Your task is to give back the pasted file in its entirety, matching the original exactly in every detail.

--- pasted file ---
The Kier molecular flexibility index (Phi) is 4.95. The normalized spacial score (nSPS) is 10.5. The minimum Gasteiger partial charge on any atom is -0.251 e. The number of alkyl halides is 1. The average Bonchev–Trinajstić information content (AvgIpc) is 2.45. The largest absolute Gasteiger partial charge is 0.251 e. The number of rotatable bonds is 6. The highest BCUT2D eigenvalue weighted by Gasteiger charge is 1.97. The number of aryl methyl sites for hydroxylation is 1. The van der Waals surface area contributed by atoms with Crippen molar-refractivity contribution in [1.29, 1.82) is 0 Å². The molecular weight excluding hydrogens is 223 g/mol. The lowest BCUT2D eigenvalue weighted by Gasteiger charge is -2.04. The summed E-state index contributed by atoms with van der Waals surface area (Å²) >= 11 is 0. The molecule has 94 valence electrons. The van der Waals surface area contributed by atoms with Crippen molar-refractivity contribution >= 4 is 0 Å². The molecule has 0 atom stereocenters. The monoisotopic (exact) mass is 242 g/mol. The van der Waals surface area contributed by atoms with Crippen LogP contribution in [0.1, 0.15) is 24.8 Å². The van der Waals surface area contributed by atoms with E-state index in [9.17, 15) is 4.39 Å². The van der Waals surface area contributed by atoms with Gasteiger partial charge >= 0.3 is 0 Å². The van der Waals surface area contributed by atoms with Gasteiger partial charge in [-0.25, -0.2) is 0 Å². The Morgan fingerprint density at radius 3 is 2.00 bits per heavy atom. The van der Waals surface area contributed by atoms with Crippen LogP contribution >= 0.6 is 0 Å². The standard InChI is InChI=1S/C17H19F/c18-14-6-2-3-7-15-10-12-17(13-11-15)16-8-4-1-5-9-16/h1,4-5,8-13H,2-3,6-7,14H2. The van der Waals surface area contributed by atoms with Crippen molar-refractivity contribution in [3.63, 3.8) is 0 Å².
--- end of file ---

The Kier molecular flexibility index (Phi) is 4.95. The normalized spacial score (nSPS) is 10.5. The minimum Gasteiger partial charge on any atom is -0.251 e. The number of alkyl halides is 1. The average Bonchev–Trinajstić information content (AvgIpc) is 2.45. The largest absolute Gasteiger partial charge is 0.251 e. The number of rotatable bonds is 6. The highest BCUT2D eigenvalue weighted by Gasteiger charge is 1.97. The number of aryl methyl sites for hydroxylation is 1. The van der Waals surface area contributed by atoms with Crippen molar-refractivity contribution in [1.29, 1.82) is 0 Å². The molecular weight excluding hydrogens is 223 g/mol. The lowest BCUT2D eigenvalue weighted by Gasteiger charge is -2.04. The summed E-state index contributed by atoms with van der Waals surface area (Å²) >= 11 is 0. The molecule has 94 valence electrons. The van der Waals surface area contributed by atoms with Crippen molar-refractivity contribution >= 4 is 0 Å². The molecule has 0 atom stereocenters. The monoisotopic (exact) mass is 242 g/mol. The van der Waals surface area contributed by atoms with Crippen LogP contribution in [0.1, 0.15) is 24.8 Å². The van der Waals surface area contributed by atoms with E-state index in [9.17, 15) is 4.39 Å². The van der Waals surface area contributed by atoms with Gasteiger partial charge >= 0.3 is 0 Å². The van der Waals surface area contributed by atoms with Gasteiger partial charge in [-0.25, -0.2) is 0 Å². The Morgan fingerprint density at radius 3 is 2.00 bits per heavy atom. The van der Waals surface area contributed by atoms with Crippen LogP contribution >= 0.6 is 0 Å². The standard InChI is InChI=1S/C17H19F/c18-14-6-2-3-7-15-10-12-17(13-11-15)16-8-4-1-5-9-16/h1,4-5,8-13H,2-3,6-7,14H2. The van der Waals surface area contributed by atoms with Crippen molar-refractivity contribution in [3.63, 3.8) is 0 Å².